Fresh Off the Boat has become a pioneer sitcom for Asian America and mainstream America at large. In my own opinion, the show does a good job of handling racial humor and humor in general and does so appropriately and lightheartedly. However, a production issue of the show lies in producer and narrator Eddie Huang’s unwillingness to embrace the show’s direction. Huang has voiced his discontent with how the writing of the show has veered away from his original memoir, the work that inspired the show in the first place. Huang picks out many inaccuracies he finds in the show that does not reflect his own personal life (such as his family never watched NASCAR). Above all, however, Huang is the angriest about how the show refuses to include his personal history of domestic violence and abuse into the primetime sitcom. He argues that it is a huge part of his identity and those of many other Asian Americans and implies that the show would not be authentic to true Asian America without its inclusion. By doing so, Huang is damaging Asian American visibility, undermining Asian American representation, as well as hurting the Asian American and mainstream political economy.
Huang’s memoir details how his parents would continuously beat him and his brothers as well as mentally abuse him and cruelly call him names such as “rice bucket,” “fat ass,” and a “waste of space”. After his siblings showed up to school with scratches, police and child services was called on his family and Huang and his brothers grew up having to lie to social services. The state tried to take him and his siblings away from their parents. He explains that a reason why hip-hop was such a huge influence in his life growing up was as a means to escape from being a victim of domestic violence.
While Huang’s story and tumultuous childhood are incredibly tragic, I completely disagree with his philosophy regarding the show. Huang pressured the producers since the beginning to stay true to his memoir and include the domestic abuse storyline into the sitcom. When they refused and took the show in a different direction, Huang publicly slammed the show and announced that he could no longer stand by the show because it “got so far from the truth that I don’t recognize my own life.”
Episode 11 of Fresh Off the Boat smartly addresses the delicate subject while maintaining classic humor strategies such as the use of misunderstanding and in my opinion, that is the correct way to execute a primetime comedy on a major network.
The subject of domestic violence is a very serious issue and should not be addressed on such a comedic and primetime platform that also happens to be the first form of mainstream television representation of Asian Americans in two decades. Huang insists that the show “stay authentic” but by asserting so, Huang is undermining Asian American individuality. Domestic violence does not need to reflect mainstream Asian American families. And in no way should the topic be pushed onto a comedic portrayal of Asian America. In a way, Fresh Off the Boat carries the burden of creating Asian American visibility not just for within the Asian American community but also for a mainstream audience to understand and connect to Asian American culture. By introducing domestic abuse, not only does it paint an inaccurate picture of Asian American families, it also portrays Asians in a negative light and allows people to get the wrong ideas.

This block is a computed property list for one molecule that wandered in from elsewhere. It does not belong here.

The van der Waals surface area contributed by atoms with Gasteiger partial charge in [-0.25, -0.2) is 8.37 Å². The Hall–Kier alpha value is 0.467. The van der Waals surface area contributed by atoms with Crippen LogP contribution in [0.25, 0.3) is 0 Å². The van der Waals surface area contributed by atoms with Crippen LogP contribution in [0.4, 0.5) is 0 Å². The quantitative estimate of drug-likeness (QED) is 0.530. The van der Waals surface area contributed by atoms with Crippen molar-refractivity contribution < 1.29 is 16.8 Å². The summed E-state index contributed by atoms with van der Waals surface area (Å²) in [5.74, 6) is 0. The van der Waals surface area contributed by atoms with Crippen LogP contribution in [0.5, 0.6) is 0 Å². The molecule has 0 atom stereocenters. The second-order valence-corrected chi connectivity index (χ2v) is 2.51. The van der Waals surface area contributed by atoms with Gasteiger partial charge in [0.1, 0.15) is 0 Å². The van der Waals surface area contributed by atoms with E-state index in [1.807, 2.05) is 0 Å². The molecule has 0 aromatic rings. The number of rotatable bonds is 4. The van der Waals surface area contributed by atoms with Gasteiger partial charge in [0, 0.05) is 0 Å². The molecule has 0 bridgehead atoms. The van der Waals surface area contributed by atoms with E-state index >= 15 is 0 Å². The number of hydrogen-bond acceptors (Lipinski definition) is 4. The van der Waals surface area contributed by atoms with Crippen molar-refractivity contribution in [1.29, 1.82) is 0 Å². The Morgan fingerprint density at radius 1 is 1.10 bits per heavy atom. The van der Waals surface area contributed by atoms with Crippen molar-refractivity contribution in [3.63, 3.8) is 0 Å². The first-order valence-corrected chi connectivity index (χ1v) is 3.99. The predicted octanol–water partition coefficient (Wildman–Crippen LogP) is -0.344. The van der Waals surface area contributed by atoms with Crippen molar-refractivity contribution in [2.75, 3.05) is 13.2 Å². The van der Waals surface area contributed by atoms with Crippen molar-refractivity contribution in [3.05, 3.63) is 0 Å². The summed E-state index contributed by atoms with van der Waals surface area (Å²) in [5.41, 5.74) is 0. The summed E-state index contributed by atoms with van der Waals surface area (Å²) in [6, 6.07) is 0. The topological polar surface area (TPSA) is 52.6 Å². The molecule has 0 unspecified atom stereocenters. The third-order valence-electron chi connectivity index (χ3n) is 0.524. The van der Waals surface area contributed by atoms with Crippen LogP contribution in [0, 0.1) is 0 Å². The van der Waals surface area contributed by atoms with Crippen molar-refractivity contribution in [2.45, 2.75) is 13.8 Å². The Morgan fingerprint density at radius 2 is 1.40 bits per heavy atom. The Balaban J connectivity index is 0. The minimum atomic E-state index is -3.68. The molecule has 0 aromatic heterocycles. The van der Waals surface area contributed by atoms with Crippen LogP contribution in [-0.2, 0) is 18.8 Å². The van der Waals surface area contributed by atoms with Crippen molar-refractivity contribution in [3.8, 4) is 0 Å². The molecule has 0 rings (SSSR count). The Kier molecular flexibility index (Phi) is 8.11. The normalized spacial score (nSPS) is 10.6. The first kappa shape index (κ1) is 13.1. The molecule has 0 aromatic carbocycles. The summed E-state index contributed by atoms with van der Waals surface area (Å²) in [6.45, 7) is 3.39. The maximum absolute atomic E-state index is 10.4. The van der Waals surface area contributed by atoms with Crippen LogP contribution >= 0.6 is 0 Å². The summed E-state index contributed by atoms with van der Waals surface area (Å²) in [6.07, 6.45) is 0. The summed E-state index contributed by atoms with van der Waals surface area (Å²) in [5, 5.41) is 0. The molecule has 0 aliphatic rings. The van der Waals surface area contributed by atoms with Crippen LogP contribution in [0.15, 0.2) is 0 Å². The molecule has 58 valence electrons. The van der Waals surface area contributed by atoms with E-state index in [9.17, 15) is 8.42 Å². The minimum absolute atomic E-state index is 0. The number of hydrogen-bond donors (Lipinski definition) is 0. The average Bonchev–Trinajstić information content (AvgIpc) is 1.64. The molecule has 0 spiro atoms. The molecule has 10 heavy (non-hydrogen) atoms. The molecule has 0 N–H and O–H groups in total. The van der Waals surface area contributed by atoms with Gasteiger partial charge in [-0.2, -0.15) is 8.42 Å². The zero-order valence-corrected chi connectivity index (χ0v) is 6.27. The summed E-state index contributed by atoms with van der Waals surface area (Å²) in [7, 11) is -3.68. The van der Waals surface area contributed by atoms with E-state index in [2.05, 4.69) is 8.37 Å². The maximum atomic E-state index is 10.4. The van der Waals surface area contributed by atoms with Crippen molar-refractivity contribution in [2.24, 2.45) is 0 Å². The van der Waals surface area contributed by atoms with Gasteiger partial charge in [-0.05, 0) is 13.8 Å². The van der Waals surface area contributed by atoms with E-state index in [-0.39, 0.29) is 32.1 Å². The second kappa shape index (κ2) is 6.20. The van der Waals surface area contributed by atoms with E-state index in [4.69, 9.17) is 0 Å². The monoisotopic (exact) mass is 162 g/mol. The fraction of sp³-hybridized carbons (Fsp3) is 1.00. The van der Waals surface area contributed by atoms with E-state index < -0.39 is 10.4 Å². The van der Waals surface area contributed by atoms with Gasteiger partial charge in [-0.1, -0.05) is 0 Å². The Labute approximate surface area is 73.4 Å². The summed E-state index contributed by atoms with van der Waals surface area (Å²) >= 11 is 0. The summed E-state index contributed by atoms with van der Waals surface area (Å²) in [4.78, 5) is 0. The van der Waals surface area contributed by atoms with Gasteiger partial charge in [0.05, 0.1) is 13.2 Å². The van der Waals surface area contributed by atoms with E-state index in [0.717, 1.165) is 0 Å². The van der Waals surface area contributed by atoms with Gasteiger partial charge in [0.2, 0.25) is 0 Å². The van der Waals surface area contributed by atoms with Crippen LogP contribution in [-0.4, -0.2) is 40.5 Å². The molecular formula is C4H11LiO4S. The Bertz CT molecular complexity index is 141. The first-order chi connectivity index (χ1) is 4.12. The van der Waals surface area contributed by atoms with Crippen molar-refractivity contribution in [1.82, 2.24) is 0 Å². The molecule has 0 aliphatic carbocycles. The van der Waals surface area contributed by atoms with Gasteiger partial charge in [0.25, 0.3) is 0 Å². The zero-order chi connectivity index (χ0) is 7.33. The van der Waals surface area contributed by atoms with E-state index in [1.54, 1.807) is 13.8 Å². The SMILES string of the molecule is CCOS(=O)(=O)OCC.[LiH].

The political economy of the show depends on identifying not only with Asian America but also with mainstream America, the primetime audience. The messages that the show currently takes on are all themes that anybody can feel connected too and laugh to. And that’s what makes the show successful. This show is a big deal because it breaks barriers and creates precedence with a lot of pressure to get it right. And it should focus on its audience and keeping its viewers and making money as a result of that core audience base because that’s what keeps the representation alive. If viewers don’t connect with the show, or disagree with it and stop watching, the show fails and gets cancelled, which just sends a message that Asian Americans are not ready and will never be ready to deserve the spotlight.
Eddie Huang is naïve to think that including such a serious and personal subject on a show that’s supposed to be one of the few Asian American primetime representations will benefit it in any way, especially a family sitcom and comedy. Regardless of how much Huang argues that this is his own personal story and that Asian Americans are more diverse than just him, he is naïve to think that the repercussions of him getting what he wants would involve just him and not Asian America at large. Huang argues that his story “makes it more real and not artificial” and that the show turned his life “into a cornstarch sitcom.” But his reality is not the reality of what Fresh Off the Boat should be about.
In no way do I mean to belittle Eddie Huang’s experience. His story is one of thousands of other children’s horrific ordeals all across the country and it needs to be addressed and talked about. He should have his story represented accurately, just not on primetime television. Primetime audiences do not particularly want to see domestic violence in a sitcom and they shouldn’t have to.